WASHINGTON -- Friday's release of the much-debated Nunes memo ended the intrigue over the document, and set a tense stage for what was already shaping up to be a contentious week.
Members of both parties must now resume talks on how to deal with their most pressing public policy issues: immigration and government funding.
Republicans and Democrats have been trying to find common ground on those matters, and the evidence on Friday showed that effort will continue.
Rep. Mark Meadows, R-N.C., who is chairman of the conservative House Freedom Caucus and championed the memo's release, said he doesn't expect it to change the tone of the debate over the budget and other issues.
"I don't see this as anything that distracts from the legislative process. It certainly is something that cannot be ignored ... but we're also not going to put on the sidelines funding for our military men and women and dealing with immigration," he said.
There will be bickering, but there will also be legislating.
Much of the past five days was spent wrangling over the memo.
The memo prepared by Rep. Devin Nunes, R-Calif., purportedly shows a partisan bias by federal investigators and "in my opinion, puts an end to the majority's ability to do any credible, fact-based intelligence assessments," said Sen. Dianne Feinstein, D-Calif., a member of the Senate Intelligence Committee.
Democrats attacked Republicans for releasing the memo over the objections of the FBI. Republicans fired back.
"The top Leadership and Investigators of the FBI and the Justice Department have politicized the sacred investigative process in favor of Democrats and against Republicans -- something which would have been unthinkable just a short time ago. Rank & File are great people!" President Donald Trump posted on Twitter.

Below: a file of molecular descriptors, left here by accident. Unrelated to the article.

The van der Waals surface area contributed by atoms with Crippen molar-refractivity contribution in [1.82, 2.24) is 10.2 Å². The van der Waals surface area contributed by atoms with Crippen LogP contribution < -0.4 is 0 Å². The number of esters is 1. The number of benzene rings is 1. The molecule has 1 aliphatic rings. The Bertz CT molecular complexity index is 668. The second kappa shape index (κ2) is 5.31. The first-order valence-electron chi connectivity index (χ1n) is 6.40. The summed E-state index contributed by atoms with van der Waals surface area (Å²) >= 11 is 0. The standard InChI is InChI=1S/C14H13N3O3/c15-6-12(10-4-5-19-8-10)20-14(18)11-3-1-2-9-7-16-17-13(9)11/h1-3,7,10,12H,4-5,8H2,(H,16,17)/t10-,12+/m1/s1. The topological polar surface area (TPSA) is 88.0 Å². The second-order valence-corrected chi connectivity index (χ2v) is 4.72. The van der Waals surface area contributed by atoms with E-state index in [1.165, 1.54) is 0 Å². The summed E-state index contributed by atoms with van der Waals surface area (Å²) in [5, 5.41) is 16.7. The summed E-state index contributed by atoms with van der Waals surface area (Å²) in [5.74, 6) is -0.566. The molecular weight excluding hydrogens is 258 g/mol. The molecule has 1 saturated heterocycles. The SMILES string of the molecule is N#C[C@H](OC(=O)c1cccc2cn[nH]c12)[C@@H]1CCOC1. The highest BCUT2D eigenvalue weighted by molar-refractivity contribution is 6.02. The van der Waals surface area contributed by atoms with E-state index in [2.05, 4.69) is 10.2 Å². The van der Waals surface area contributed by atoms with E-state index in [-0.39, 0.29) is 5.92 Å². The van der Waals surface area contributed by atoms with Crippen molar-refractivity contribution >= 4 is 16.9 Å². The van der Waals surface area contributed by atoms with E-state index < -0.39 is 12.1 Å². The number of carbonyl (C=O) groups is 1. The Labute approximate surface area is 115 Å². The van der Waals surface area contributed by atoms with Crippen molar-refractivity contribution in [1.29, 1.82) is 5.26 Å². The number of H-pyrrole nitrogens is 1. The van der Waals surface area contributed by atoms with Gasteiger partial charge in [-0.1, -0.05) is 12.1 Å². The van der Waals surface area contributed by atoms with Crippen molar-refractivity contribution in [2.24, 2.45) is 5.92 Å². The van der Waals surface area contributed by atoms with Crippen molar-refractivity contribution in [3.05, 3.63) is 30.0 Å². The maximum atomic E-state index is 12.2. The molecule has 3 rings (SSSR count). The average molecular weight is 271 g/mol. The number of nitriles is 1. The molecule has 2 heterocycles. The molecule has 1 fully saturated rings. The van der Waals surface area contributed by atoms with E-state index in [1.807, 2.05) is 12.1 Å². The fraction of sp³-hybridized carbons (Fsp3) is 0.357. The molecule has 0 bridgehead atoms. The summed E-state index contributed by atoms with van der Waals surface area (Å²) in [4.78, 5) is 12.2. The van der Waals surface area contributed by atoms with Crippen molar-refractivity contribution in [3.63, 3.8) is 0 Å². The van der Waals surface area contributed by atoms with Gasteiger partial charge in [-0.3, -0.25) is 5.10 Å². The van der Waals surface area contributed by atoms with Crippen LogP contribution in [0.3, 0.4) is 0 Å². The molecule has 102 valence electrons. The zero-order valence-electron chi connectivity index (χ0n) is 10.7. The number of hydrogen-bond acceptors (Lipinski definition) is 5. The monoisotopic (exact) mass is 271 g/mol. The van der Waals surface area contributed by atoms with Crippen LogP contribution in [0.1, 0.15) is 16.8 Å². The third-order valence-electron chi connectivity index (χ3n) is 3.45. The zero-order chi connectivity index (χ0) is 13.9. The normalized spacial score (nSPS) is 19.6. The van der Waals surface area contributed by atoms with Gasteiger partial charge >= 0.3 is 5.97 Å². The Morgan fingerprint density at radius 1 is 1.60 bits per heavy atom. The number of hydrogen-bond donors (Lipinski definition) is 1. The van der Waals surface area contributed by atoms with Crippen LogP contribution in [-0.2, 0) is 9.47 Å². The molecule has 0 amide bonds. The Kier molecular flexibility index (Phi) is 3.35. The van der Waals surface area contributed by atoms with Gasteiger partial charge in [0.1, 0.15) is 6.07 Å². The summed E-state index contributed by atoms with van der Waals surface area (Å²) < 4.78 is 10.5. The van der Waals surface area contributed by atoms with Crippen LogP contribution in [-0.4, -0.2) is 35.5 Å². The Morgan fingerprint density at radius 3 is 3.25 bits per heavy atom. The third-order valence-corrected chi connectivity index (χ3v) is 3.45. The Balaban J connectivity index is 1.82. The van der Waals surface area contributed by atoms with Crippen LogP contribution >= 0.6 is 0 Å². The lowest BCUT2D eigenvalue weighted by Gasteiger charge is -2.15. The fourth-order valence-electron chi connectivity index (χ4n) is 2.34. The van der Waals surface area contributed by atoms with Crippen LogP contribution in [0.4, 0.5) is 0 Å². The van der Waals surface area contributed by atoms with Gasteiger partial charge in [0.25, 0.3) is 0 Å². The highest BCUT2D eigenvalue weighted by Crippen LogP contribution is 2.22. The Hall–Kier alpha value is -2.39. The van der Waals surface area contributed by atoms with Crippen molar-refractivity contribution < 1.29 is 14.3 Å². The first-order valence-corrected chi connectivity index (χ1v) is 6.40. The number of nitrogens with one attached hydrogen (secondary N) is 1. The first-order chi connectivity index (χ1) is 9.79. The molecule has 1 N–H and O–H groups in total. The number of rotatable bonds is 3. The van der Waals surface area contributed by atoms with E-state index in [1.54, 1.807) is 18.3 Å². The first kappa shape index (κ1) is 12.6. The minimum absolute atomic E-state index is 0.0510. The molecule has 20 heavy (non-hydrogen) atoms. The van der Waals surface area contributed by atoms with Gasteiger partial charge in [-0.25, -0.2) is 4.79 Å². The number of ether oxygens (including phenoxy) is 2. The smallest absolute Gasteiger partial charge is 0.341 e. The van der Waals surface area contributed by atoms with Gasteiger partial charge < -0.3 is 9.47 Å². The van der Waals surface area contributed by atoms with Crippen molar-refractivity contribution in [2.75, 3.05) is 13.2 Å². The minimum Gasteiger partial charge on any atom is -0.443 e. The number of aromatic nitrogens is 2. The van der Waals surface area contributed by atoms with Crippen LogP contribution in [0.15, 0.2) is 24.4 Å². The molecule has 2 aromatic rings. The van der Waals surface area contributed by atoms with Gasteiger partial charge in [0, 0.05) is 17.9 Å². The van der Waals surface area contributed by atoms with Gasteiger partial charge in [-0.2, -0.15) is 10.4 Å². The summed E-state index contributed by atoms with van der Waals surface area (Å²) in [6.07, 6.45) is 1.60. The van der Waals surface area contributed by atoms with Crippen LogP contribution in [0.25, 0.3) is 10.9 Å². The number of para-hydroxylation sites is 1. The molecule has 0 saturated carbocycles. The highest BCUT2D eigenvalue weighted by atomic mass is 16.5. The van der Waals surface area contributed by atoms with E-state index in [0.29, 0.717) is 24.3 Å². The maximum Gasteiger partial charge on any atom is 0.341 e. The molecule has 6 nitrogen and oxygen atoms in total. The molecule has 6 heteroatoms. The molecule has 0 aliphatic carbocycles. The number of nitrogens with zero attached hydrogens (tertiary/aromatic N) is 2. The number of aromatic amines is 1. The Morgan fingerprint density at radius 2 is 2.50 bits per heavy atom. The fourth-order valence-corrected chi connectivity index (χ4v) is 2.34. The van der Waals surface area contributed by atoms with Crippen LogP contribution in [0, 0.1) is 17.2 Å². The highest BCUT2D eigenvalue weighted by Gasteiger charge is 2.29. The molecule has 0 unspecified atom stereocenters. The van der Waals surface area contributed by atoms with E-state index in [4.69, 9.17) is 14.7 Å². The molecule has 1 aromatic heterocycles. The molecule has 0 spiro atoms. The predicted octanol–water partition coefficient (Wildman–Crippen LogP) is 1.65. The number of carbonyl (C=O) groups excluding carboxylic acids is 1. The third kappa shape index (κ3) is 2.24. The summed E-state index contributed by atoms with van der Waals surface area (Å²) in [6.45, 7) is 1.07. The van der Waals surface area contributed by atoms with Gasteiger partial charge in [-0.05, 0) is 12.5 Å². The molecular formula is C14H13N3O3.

When Congress returns to Washington Monday, it will have four days to figure out how to keep much of the government open past Thursday, when funding runs out. And the immigration debate will resume as more than 700,000 young immigrants face risk of deportation as a March deadline approached.
Democratic and Republican lawmakers are talking to find solutions, because members of Congress are politicians with an eye on the election calendar and a desire to be able to say they got things done.
Democrats last month backed a deal to end a three-day partial government shutdown in exchange for a Republican pledge to address immigration. That agreement extended government funding through next Thursday, with Senate Majority Leader Mitch McConnell, R-Ky., promising to take up immigration legislation as long as the government remains open.
Sens. Lindsey Graham, R-S.C., and Richard J. Durbin, D-Ill., have been pushing an immigration proposal that included a path to citizenship for beneficiaries of the Deferred Action for Childhood Arrivals program. Their proposal is regarded as a starting point for a large group of senators from both parties who have been meeting to find a consensus.
Progress on resolving either issue has been scant so far, and the negotiators will have to deal with lingering bitterness from the memo.
The memo is also raises concern about politicizing U.S intelligence and a widening lack of trust, particularly among lawmakers handling intelligence matters.
"It upends the relationship between the intelligence community and Congress," said Sen. Jeff Merkley, D-Ore. The memo, he said, threatens "the ability for different branches of government to work together to protect the American people's safety."
Sen. John McCain, R-Ariz., Senate Armed Services Committee chairman, said: "Elected officials, including the president, must stop looking at this investigation through the warped lens of politics and manufacturing partisan sideshows. If we continue to undermine our own rule of law, we are doing (Russian President Vladimir) Putin's job for him."
Some House members said the memo raised serious questions about decisions made by the Justice Department and FBI leadership during the 2016 presidential election campaign.
"We must continue to conduct vigorous congressional oversight, to root out misconduct, ensure reforms are made, and people are held accountable," said House Judiciary Committee Chairman Bob Goodlatte, R-Va., whose committee in October began an investigation into the FBI's handling of its inquiry into Hillary Clinton's use of a private email server when she was secretary of state.
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